The only dredging being done on the Great Lakes is to existing waterways and is not being done, nor is capable of being done, to accomodate larger ocean craft. The lakes have been low for some time and the extremely dry winter last coupled with a very dry spring and summer have caused the water table to drop even further. I've observed a number of older wells where the water is as low as it has ever been within them. The good news is that the water table rebounds and the entire process is cyclical.
The recharge to aquifers, and the lakes by extension, in the Great Lakes region dwarfs water withdrawals. We're not running out of water and it wasn't that long ago (1970-80's) that all the cottages were falling into Lake Michigan because of the high water levels.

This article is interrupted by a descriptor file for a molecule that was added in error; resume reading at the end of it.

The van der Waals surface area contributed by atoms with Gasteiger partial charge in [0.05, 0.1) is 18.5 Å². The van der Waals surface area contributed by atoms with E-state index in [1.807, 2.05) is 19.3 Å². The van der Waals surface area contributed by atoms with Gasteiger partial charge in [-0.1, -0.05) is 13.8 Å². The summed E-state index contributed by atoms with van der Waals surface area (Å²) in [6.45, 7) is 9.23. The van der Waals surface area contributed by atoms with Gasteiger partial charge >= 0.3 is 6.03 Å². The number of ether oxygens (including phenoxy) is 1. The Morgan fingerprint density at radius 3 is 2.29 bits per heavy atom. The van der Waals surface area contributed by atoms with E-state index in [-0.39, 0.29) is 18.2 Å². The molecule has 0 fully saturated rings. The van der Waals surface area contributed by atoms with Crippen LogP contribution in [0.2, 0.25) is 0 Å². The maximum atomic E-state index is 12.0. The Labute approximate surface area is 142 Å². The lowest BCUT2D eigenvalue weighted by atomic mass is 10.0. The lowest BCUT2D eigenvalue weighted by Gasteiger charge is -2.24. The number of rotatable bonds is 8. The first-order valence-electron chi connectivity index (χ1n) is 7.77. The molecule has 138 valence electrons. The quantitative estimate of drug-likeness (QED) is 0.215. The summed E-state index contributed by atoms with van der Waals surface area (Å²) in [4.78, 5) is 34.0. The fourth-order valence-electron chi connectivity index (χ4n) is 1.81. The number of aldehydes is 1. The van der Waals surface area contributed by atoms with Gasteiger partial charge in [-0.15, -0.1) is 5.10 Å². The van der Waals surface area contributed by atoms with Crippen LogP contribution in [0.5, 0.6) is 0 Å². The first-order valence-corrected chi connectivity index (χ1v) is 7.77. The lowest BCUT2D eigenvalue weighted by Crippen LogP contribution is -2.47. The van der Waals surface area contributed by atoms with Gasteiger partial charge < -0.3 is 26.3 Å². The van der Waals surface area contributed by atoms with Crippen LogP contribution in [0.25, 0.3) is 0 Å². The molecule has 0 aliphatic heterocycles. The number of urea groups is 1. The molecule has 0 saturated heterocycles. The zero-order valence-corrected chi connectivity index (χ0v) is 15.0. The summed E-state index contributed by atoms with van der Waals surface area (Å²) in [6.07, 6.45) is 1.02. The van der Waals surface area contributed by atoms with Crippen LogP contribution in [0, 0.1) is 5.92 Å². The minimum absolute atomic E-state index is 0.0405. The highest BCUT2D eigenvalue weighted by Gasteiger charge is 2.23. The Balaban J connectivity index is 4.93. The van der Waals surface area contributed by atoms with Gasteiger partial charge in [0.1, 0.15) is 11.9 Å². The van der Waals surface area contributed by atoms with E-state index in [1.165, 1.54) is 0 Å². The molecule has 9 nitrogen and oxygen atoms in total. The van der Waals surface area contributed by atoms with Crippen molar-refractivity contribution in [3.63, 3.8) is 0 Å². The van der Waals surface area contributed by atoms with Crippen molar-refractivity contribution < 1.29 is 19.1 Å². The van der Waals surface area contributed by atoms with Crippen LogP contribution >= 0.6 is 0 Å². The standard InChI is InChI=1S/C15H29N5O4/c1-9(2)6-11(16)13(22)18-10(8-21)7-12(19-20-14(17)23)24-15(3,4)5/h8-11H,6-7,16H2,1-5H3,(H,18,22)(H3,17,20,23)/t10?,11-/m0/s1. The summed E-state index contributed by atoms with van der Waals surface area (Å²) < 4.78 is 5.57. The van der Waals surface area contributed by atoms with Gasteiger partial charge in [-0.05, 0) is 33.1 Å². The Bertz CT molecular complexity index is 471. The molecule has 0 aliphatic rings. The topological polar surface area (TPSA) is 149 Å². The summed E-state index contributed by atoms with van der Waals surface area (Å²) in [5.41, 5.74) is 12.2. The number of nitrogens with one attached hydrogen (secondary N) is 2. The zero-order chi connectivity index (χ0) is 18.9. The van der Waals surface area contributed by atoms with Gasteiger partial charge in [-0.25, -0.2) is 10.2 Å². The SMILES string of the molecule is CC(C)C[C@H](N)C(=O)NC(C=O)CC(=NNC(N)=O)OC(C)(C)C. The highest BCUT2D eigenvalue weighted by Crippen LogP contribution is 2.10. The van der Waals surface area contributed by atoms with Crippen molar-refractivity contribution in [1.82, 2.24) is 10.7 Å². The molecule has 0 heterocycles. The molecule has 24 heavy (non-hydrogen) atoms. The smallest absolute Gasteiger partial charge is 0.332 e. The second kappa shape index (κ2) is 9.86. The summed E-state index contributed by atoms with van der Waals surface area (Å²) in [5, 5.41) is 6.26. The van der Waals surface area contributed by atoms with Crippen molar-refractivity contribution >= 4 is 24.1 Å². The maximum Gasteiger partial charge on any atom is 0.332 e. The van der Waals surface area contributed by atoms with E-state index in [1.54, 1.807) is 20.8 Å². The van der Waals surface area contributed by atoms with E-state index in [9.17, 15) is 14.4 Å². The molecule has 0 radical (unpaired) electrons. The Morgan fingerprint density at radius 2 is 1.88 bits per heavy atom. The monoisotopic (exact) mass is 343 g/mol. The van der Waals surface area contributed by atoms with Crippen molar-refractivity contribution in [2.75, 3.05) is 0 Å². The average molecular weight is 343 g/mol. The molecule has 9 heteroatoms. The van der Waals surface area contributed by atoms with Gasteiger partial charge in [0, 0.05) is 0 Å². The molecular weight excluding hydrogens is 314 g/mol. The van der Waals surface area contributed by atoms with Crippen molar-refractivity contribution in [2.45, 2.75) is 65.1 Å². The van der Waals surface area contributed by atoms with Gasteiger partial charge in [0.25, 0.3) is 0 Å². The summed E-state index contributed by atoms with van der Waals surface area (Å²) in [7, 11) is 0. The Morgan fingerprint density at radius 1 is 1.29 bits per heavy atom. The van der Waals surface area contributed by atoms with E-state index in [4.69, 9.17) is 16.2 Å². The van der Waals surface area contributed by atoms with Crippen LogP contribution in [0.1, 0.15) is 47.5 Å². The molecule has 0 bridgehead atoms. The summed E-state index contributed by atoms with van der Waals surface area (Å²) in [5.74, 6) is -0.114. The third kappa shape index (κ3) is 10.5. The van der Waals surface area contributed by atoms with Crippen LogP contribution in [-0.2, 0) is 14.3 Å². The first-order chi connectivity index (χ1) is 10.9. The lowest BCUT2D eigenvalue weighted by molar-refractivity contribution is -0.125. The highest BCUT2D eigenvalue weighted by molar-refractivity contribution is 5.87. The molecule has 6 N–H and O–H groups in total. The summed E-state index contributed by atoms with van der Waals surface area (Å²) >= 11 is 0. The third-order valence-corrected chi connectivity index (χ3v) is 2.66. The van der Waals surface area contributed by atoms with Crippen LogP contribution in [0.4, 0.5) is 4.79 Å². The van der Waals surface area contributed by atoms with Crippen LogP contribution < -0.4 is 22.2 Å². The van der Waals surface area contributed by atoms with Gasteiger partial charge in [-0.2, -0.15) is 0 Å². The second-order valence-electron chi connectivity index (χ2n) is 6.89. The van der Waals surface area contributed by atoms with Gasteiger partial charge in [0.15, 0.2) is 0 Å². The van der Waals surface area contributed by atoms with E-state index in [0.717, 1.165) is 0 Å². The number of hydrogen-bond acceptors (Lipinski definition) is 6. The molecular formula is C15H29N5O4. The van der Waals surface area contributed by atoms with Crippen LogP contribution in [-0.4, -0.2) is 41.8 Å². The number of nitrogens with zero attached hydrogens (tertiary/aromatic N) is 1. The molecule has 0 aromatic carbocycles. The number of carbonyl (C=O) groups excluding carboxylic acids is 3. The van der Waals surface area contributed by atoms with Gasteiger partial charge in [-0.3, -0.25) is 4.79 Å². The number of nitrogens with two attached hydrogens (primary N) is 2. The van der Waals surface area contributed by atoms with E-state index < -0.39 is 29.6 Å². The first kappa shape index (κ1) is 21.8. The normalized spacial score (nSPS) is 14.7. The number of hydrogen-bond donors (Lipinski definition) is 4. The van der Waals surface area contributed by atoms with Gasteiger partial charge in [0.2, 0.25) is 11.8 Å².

For what it's worth, the Welland Canal is the limiting factor on ocean going vessels entering the Great Lakes. With a controlling depth of 28 feet fresh water, which produces an average salt water draft of 27'-02", the Great Lakes are not a viable economic port of entry for deep sea trade. The Mississippi to New Orleans is much more viable via tug and barge.
“Scientists are people who build the Brooklyn Bridge and then buy it.”
Wm. F. Buckley, Jr.